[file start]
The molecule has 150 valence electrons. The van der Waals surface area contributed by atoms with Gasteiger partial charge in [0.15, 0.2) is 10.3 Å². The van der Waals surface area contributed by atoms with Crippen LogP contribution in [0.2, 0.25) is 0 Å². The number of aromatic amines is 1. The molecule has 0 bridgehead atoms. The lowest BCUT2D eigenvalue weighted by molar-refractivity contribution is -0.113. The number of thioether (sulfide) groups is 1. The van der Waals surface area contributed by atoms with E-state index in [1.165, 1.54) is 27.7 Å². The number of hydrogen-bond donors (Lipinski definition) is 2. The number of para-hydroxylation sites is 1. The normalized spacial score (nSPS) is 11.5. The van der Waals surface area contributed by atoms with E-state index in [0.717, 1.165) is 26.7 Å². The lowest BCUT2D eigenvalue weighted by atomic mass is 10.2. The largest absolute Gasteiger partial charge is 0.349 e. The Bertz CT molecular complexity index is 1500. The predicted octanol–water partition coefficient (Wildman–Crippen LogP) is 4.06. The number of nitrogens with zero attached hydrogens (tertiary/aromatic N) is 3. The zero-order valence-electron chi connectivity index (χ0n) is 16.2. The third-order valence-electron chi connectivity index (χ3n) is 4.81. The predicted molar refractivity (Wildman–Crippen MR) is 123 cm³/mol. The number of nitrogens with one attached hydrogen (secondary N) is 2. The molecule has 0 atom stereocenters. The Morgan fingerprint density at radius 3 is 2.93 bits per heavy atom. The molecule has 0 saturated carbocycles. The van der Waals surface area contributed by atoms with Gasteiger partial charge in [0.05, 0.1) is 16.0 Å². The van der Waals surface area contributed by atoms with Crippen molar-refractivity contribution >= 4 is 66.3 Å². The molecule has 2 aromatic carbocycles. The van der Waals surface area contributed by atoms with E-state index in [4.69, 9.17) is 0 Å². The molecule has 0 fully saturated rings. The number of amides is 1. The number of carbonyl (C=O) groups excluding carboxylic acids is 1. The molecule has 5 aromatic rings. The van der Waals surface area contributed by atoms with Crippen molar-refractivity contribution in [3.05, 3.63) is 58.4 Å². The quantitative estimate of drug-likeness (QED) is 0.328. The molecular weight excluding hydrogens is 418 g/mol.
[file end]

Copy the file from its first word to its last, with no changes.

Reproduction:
The molecule has 150 valence electrons. The van der Waals surface area contributed by atoms with Gasteiger partial charge in [0.15, 0.2) is 10.3 Å². The van der Waals surface area contributed by atoms with Crippen LogP contribution in [0.2, 0.25) is 0 Å². The number of aromatic amines is 1. The molecule has 0 bridgehead atoms. The lowest BCUT2D eigenvalue weighted by molar-refractivity contribution is -0.113. The number of thioether (sulfide) groups is 1. The van der Waals surface area contributed by atoms with E-state index in [1.165, 1.54) is 27.7 Å². The number of hydrogen-bond donors (Lipinski definition) is 2. The number of para-hydroxylation sites is 1. The normalized spacial score (nSPS) is 11.5. The van der Waals surface area contributed by atoms with E-state index in [0.717, 1.165) is 26.7 Å². The lowest BCUT2D eigenvalue weighted by atomic mass is 10.2. The largest absolute Gasteiger partial charge is 0.349 e. The Bertz CT molecular complexity index is 1500. The predicted octanol–water partition coefficient (Wildman–Crippen LogP) is 4.06. The number of nitrogens with zero attached hydrogens (tertiary/aromatic N) is 3. The zero-order valence-electron chi connectivity index (χ0n) is 16.2. The third-order valence-electron chi connectivity index (χ3n) is 4.81. The predicted molar refractivity (Wildman–Crippen MR) is 123 cm³/mol. The number of nitrogens with one attached hydrogen (secondary N) is 2. The molecule has 0 atom stereocenters. The Morgan fingerprint density at radius 3 is 2.93 bits per heavy atom. The molecule has 0 saturated carbocycles. The van der Waals surface area contributed by atoms with Gasteiger partial charge in [0.05, 0.1) is 16.0 Å². The van der Waals surface area contributed by atoms with Crippen molar-refractivity contribution >= 4 is 66.3 Å². The molecule has 2 aromatic carbocycles. The van der Waals surface area contributed by atoms with E-state index in [4.69, 9.17) is 0 Å². The molecule has 0 fully saturated rings. The number of amides is 1. The number of carbonyl (C=O) groups excluding carboxylic acids is 1. The molecule has 5 aromatic rings. The van der Waals surface area contributed by atoms with Crippen molar-refractivity contribution in [3.05, 3.63) is 58.4 Å². The quantitative estimate of drug-likeness (QED) is 0.328. The molecular weight excluding hydrogens is 418 g/mol.